Using independent contractors instead of employees seems as good as striking gold in the backyard. With independent contractors you are not required to pay social security tax, Medicare tax, workers’ compensation premiums, federal unemployment tax and state unemployment tax. Moreover, you do not pay health insurance premiums, life insurance premiums, disability insurance premiums, sick days, vacation, or holidays. Independent contractors also cannot be organized by labor unions. What’s not to like? Is this the best thing since sliced bread? Maybe not.
Realizing that using independent contractors can significantly reduce labor costs, it seems that an increasing number of businesses are labeling workers as independent contractors without analyzing whether these individuals really fit within the legal definitions of independent contractors. Are they really employees?
The Internal Revenue Service, the Michigan Department of Treasury, Michigan and Federal Departments of Labor, the Michigan Bureau of Workers’ Compensation and the Michigan Unemployment Insurance Agency know two things:
- these agencies need revenue, and
- thousands of businesses have hundreds of thousands of workers who are misclassified as independent contractors.
For governments, this is the mother lode: billions of dollars in contributions to government agencies as well as fines and penalties are just waiting to be collected. Therefore, government agencies are increasing their scrutiny of whether workers are properly classified.
To determine whether workers are really independent contractors and not employees, both the federal and state governments use what is commonly referred to as the “24-Factor Test.” Although the state and federal governments emphasize somewhat different factors in their analyses, the short form of the test is as follows: Is the business simply looking to the worker for a result or is the business controlling when the work is done and how it is to be performed?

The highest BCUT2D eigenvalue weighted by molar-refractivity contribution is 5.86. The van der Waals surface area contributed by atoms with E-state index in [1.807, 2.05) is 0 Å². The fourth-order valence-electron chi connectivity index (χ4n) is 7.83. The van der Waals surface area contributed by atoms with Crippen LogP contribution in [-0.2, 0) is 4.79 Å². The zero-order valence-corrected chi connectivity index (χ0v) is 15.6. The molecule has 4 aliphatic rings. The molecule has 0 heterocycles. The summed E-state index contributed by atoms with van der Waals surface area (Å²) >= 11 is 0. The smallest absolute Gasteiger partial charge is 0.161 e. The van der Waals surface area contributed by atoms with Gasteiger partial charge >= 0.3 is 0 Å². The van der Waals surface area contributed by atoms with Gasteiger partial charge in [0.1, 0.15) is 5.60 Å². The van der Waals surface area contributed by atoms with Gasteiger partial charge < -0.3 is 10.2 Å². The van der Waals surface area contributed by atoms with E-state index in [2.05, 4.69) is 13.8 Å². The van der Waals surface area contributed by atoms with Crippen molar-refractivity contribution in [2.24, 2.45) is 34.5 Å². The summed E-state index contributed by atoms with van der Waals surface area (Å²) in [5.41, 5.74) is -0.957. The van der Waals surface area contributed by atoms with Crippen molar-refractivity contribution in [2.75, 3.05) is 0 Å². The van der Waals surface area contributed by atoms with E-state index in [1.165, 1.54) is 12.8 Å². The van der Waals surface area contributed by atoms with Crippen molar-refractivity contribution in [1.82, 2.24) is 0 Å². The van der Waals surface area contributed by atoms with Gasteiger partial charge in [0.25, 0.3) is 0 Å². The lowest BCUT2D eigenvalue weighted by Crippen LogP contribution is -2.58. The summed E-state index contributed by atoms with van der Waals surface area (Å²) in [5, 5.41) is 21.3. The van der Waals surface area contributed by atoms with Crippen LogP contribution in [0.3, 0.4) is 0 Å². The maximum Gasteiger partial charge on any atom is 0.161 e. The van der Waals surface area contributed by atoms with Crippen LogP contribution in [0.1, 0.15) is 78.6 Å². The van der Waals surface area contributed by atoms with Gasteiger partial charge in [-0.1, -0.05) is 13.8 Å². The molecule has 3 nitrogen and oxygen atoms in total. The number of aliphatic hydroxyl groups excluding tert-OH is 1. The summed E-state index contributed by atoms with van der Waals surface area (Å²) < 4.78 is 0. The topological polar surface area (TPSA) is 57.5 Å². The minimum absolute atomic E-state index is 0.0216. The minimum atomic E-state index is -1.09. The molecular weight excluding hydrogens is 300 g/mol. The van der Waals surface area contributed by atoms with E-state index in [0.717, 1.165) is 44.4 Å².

Some of the questions that must be answered to sustain the status of independent contractor are:
- whether the worker is told when to report to work and when to leave;
- whether the work being performed is integral to the business (e.g. whether the worker is making boxes for a box manufacturing company or whether he is painting the building);
- whether the worker offers services to the general public and is in fact performing the same services for other entities;
- whether the business furnishes equipment and materials; and
- whether the worker is primarily earning a living from one company.
The federal government tends to emphasize “control” — whether the business is controlling the worker or whether the worker is acting independently. The State of Michigan tends to emphasize whether the worker’s income is primarily from services performed for one business.
Properly classifying workers is important. Especially if there are a significant number of workers who are misclassified as independent contractors, it can be time consuming and expensive to rectify misclassifications. If you are using workers who could be misclassified, I urge you to contact labor counsel to review and, if necessary, correct the situation. Do not wait for the Internal Revenue Service to order you to complete and submit IRS Form SS-8: Determination of Worker Status for Purposes of Federal Employment Taxes and Income Tax Withholding and the Michigan version of this form which is UIA Form 1015.
For further information or questions regarding your rights please contact Kemp Klein.